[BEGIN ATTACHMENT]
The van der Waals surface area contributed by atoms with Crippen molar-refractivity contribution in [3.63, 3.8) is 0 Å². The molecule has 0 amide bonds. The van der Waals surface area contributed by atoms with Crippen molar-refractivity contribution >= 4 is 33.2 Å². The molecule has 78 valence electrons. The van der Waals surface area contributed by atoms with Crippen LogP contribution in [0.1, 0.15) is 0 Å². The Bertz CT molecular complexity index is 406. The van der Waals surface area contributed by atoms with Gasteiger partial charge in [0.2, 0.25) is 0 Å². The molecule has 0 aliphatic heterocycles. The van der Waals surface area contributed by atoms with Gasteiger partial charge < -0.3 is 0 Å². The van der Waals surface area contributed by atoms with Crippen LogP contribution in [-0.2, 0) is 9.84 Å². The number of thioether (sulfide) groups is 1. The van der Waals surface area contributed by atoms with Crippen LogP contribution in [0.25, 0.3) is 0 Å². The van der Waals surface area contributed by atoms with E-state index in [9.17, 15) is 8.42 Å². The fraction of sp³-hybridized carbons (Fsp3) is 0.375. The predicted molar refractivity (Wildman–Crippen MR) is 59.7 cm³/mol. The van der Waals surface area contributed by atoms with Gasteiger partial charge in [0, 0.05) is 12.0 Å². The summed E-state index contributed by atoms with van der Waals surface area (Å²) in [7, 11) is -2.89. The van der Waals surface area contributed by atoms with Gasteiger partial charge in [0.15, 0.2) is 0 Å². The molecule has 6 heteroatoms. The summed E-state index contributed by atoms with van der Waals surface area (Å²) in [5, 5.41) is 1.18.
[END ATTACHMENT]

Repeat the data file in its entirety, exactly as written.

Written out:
The van der Waals surface area contributed by atoms with Crippen molar-refractivity contribution in [3.63, 3.8) is 0 Å². The molecule has 0 amide bonds. The van der Waals surface area contributed by atoms with Crippen molar-refractivity contribution >= 4 is 33.2 Å². The molecule has 78 valence electrons. The van der Waals surface area contributed by atoms with Crippen LogP contribution in [0.1, 0.15) is 0 Å². The Bertz CT molecular complexity index is 406. The van der Waals surface area contributed by atoms with Gasteiger partial charge in [0.2, 0.25) is 0 Å². The molecule has 0 aliphatic heterocycles. The van der Waals surface area contributed by atoms with Gasteiger partial charge < -0.3 is 0 Å². The van der Waals surface area contributed by atoms with Crippen LogP contribution in [-0.2, 0) is 9.84 Å². The number of thioether (sulfide) groups is 1. The van der Waals surface area contributed by atoms with Crippen LogP contribution in [0.25, 0.3) is 0 Å². The van der Waals surface area contributed by atoms with E-state index in [9.17, 15) is 8.42 Å². The fraction of sp³-hybridized carbons (Fsp3) is 0.375. The predicted molar refractivity (Wildman–Crippen MR) is 59.7 cm³/mol. The van der Waals surface area contributed by atoms with Gasteiger partial charge in [0, 0.05) is 12.0 Å². The summed E-state index contributed by atoms with van der Waals surface area (Å²) in [7, 11) is -2.89. The van der Waals surface area contributed by atoms with Gasteiger partial charge in [0.15, 0.2) is 0 Å². The molecule has 6 heteroatoms. The summed E-state index contributed by atoms with van der Waals surface area (Å²) in [5, 5.41) is 1.18.